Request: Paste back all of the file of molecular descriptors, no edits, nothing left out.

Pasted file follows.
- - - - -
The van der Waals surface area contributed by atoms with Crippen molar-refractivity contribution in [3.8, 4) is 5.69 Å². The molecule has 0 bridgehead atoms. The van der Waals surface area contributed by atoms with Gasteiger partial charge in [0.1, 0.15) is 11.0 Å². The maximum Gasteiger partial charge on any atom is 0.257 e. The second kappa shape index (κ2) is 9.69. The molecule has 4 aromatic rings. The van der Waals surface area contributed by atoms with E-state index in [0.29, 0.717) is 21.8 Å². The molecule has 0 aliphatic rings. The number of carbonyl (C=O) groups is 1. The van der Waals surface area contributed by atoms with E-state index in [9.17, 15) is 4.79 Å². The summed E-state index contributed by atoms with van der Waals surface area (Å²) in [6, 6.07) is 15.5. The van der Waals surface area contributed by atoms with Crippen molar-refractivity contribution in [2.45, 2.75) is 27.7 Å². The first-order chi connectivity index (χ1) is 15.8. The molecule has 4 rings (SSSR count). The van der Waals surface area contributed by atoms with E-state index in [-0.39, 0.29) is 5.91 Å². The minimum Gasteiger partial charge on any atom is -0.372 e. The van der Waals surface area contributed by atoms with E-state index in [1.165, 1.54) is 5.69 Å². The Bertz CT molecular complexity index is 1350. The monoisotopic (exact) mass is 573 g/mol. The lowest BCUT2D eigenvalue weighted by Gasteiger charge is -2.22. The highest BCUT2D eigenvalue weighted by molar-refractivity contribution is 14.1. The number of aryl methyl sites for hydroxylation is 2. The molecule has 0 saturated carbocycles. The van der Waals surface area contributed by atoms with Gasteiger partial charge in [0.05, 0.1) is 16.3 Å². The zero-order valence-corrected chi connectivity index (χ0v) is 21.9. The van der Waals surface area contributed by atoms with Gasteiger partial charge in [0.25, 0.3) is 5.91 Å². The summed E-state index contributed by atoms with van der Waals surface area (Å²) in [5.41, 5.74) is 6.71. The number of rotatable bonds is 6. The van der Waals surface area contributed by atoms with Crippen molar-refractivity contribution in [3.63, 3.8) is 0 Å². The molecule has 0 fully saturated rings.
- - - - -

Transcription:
The van der Waals surface area contributed by atoms with Crippen molar-refractivity contribution in [3.8, 4) is 5.69 Å². The molecule has 0 bridgehead atoms. The van der Waals surface area contributed by atoms with Gasteiger partial charge in [0.1, 0.15) is 11.0 Å². The maximum Gasteiger partial charge on any atom is 0.257 e. The second kappa shape index (κ2) is 9.69. The molecule has 4 aromatic rings. The van der Waals surface area contributed by atoms with E-state index in [0.29, 0.717) is 21.8 Å². The molecule has 0 aliphatic rings. The number of carbonyl (C=O) groups is 1. The van der Waals surface area contributed by atoms with E-state index in [9.17, 15) is 4.79 Å². The summed E-state index contributed by atoms with van der Waals surface area (Å²) in [6, 6.07) is 15.5. The van der Waals surface area contributed by atoms with Crippen molar-refractivity contribution in [2.45, 2.75) is 27.7 Å². The first-order chi connectivity index (χ1) is 15.8. The molecule has 4 rings (SSSR count). The van der Waals surface area contributed by atoms with E-state index in [-0.39, 0.29) is 5.91 Å². The minimum Gasteiger partial charge on any atom is -0.372 e. The van der Waals surface area contributed by atoms with E-state index in [1.165, 1.54) is 5.69 Å². The Bertz CT molecular complexity index is 1350. The monoisotopic (exact) mass is 573 g/mol. The lowest BCUT2D eigenvalue weighted by Gasteiger charge is -2.22. The highest BCUT2D eigenvalue weighted by molar-refractivity contribution is 14.1. The number of aryl methyl sites for hydroxylation is 2. The molecule has 0 saturated carbocycles. The van der Waals surface area contributed by atoms with Gasteiger partial charge in [0.05, 0.1) is 16.3 Å². The zero-order valence-corrected chi connectivity index (χ0v) is 21.9. The van der Waals surface area contributed by atoms with Gasteiger partial charge in [0.25, 0.3) is 5.91 Å². The summed E-state index contributed by atoms with van der Waals surface area (Å²) in [5.41, 5.74) is 6.71. The number of rotatable bonds is 6. The van der Waals surface area contributed by atoms with Crippen molar-refractivity contribution in [3.63, 3.8) is 0 Å². The molecule has 0 fully saturated rings.